Anastasia Susie Mihailidou
Royal North Shore Hospital and The University of Sydney, Australia
Anastasia Susie Mihailidou is a cardiovascular clinical scientist, graduating with a Ph.D. in Pharmacology from University of Sydney in 1988. She is currently Clinical Senior Lecturer for Sydney Medical School, University of Sydney and Senior Hospital Scientist at Royal North Shore Hospital. Anastasia has both clinical and basic research interests as Director of the Ambulatory Blood Pressure Monitoring Service for a major Tertiary Referral Centre and Head of the Cardiovascular & Hormonal Research Laboratory. Her research focus is regulation of aldosterone/mineralocorticoid receptors in the heart and has made a significant contribution to understanding the role of corticosteroid hormones (and antagonists). She was the first to show aldosterone has both rapid and sustained effects on regulation of sodium transport in the heart, with increased levels of intracellular sodium. These findings have generated great interest, leading to award of the Pfizer Prize for best research at the International Society of Hypertension (2002). Her current research focus is to determine the role of aldosterone and mineralocorticoid receptors in diabetes.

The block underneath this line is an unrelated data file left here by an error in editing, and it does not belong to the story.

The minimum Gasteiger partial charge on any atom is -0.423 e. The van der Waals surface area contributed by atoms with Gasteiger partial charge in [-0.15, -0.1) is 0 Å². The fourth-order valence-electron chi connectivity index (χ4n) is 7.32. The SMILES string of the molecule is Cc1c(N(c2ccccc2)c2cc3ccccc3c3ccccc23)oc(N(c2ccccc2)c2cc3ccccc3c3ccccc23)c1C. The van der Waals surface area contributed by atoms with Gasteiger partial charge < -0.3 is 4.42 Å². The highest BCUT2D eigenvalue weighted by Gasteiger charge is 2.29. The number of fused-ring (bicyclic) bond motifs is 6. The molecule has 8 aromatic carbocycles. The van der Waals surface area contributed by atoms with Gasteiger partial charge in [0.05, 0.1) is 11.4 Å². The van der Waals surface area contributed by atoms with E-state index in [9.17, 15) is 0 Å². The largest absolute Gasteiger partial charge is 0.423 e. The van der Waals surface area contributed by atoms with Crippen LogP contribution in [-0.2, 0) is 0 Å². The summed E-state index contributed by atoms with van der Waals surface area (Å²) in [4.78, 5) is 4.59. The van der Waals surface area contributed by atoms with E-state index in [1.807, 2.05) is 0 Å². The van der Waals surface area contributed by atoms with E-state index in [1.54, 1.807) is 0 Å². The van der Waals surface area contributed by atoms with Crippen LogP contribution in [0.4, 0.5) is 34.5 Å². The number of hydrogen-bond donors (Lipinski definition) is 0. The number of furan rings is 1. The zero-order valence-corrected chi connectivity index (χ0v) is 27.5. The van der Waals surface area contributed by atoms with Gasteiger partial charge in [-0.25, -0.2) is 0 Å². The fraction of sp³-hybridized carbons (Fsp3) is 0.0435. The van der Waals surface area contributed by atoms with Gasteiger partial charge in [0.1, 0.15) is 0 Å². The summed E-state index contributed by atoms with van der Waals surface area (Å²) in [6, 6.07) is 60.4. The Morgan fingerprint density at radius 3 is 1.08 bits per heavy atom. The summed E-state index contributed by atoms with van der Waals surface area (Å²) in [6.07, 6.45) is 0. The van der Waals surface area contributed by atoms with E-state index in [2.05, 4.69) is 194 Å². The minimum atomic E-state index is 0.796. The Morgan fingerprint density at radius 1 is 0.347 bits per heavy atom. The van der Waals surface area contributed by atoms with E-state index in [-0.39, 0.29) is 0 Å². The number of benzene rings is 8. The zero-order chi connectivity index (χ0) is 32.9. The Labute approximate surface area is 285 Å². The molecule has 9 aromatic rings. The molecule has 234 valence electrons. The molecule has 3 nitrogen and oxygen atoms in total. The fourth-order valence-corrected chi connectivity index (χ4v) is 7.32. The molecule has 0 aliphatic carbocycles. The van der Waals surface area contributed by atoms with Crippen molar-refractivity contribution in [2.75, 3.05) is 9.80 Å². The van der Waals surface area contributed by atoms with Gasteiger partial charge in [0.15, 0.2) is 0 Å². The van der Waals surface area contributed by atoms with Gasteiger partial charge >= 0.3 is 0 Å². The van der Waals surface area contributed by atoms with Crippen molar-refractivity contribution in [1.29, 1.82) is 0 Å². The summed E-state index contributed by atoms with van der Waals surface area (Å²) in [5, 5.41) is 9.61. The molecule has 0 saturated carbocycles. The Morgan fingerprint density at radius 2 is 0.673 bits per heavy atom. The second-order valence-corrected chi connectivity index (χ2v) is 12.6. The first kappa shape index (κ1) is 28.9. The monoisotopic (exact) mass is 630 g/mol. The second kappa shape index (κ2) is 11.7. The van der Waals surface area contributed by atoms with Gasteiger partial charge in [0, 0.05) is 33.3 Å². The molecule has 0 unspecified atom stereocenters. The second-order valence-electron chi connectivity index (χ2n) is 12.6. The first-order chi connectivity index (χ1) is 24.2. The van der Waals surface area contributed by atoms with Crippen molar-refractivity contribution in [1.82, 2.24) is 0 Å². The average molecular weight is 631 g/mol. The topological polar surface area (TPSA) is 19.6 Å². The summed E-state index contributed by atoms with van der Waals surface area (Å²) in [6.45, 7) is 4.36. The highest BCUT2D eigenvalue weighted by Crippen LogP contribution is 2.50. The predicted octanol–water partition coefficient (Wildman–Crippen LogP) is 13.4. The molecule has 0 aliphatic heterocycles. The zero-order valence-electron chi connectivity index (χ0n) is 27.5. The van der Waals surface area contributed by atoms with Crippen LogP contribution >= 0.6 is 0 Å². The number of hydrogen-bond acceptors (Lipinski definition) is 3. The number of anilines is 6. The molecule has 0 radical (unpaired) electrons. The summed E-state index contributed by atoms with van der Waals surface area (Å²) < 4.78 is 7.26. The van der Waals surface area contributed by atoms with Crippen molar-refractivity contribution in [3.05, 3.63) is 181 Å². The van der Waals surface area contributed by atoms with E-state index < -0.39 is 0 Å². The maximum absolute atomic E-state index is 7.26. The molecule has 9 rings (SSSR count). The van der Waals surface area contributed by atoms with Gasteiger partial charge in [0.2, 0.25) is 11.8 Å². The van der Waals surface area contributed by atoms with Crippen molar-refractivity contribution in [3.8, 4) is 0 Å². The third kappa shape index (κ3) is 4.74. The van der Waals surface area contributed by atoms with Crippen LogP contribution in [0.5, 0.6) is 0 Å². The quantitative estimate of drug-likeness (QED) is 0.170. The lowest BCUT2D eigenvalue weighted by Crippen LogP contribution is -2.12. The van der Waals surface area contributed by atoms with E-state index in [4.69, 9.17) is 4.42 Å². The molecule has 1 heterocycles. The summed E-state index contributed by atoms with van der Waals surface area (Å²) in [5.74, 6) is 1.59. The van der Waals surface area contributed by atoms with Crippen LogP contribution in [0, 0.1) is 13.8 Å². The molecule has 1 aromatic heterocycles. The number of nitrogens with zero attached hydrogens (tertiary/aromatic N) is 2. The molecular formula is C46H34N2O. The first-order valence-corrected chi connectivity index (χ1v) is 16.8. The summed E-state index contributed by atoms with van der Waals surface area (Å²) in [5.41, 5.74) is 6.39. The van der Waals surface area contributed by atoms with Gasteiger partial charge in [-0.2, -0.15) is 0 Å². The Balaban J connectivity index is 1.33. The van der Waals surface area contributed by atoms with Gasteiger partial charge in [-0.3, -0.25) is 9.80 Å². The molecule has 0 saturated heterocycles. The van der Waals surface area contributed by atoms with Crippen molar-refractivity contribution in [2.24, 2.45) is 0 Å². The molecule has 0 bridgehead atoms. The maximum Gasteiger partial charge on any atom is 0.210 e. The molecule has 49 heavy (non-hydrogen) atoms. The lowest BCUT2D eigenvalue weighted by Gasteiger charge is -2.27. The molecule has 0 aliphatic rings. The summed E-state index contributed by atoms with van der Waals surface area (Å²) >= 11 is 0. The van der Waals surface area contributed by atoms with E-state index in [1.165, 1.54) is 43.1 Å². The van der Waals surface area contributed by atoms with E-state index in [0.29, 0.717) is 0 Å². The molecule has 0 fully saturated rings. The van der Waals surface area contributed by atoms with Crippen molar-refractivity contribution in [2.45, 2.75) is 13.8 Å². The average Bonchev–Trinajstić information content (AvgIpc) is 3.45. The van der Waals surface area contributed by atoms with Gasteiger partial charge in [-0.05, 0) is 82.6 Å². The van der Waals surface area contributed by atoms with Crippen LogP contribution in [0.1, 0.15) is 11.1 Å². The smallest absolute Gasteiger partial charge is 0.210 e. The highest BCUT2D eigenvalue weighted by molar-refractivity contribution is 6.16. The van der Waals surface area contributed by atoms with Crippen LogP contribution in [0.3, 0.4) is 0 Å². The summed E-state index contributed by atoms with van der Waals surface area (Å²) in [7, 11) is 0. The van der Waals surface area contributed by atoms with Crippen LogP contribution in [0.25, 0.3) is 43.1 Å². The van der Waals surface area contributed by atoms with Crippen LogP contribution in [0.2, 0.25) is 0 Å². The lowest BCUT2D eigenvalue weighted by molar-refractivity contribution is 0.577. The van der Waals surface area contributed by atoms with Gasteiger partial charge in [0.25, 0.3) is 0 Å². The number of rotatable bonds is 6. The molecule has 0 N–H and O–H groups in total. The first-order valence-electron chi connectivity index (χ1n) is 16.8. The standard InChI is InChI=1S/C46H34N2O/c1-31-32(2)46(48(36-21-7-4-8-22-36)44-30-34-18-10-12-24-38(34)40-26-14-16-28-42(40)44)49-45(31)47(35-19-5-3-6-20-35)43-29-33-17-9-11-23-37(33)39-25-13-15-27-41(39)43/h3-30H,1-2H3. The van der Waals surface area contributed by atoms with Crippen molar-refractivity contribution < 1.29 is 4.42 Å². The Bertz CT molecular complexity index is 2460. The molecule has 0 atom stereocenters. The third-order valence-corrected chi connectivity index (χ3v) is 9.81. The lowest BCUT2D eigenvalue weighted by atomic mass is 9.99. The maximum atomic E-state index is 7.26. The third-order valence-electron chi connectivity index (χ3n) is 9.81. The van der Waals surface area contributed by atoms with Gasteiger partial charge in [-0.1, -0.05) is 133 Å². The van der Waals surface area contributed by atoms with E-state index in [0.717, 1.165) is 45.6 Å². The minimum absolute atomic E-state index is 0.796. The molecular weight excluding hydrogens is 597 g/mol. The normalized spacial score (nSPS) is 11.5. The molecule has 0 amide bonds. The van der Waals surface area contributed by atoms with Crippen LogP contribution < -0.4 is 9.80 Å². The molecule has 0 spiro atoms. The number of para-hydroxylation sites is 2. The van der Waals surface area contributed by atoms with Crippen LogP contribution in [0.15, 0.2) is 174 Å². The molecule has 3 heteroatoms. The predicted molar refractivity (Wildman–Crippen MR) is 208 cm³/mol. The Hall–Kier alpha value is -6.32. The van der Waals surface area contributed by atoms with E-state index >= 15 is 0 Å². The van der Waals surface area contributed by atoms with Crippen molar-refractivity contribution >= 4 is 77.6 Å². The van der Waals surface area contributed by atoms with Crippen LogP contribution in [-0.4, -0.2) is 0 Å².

Diabetic patients continue to have 2-4-fold increased risk of short- and long-term mortality after acute myocardial infarction (AMI), with hyperglycemia consistently and independently predicting complications. Although not defined, a possible mechanism for hyperglycemia-aggravated cardiac damage and remodelling is augmentation of increased receptor for advanced glycation end products (RAGE), precipitated during myocardial ischemia reperfusion (I-R). Mineralocorticoid receptor (MR) antagonists reduce morbidity and mortality, although mechanism (s) not fully defined. We tested the hypothesis that MR blockade would intercept hyperglycemia-aggravated RAGE expression and reduce reperfusion injury.
Methods: Male Sprague Dawley rats (SD) and obese Zucker rats (ZDF) were anesthetized and hearts isolated and subjected to regional ischemia (30min) followed by reperfusion (2.5hr) ex vivo. For acute hyperglycemia, 22 mM glucose was perfused 15 min. prior to inducing ischemia and throughout reperfusion. MR antagonist spironolactone (SP, 1 μM) was added to perfusate and maintained throughout reperfusion.
Results: I-R activated RAGE expression [10.9 x 105 ± 1.7 (N=4) vs 2.9 x 105 ± 0.7 (N=4) (sham I-R), p<0.05], which was significantly exacerbated by acute hyperglycemia [25 x 105 ± 2.5, N=4, p<0.05]. Changes with acute hyperglycemia were of similar magnitude to chronic hyperglycemia in the ZDF rats [26.9 x 105 ± 2.8, N=4, p<0.05]. Immunoblotting confirmed increased RAGE protein expression. These changes correlated with significantly larger infarct size in the hearts from ZDF rats (49 ± 1%, N=7) and acute hyperglycemia (58 ± 2%, N=8) compared with control rats (39 ± 2%, N=8, p<0.05). Acute exposure to SP attenuated infarct area and RAGE expression in the hearts of both ZDF rats (43 ± 2%, N=5, p<0.05) and acute hyperglycemia (45 ± 2%, N=7, p<0.05).
Conclusion: Our results indicate that even short periods of hyperglycemia aggravate cardiac damage by activating RAGE. Addition of MR blockade prevented activation of RAGE and attenuated infarct size. This confirms results of the large clinical studies where MR blockade had benefit in patients with diabetes.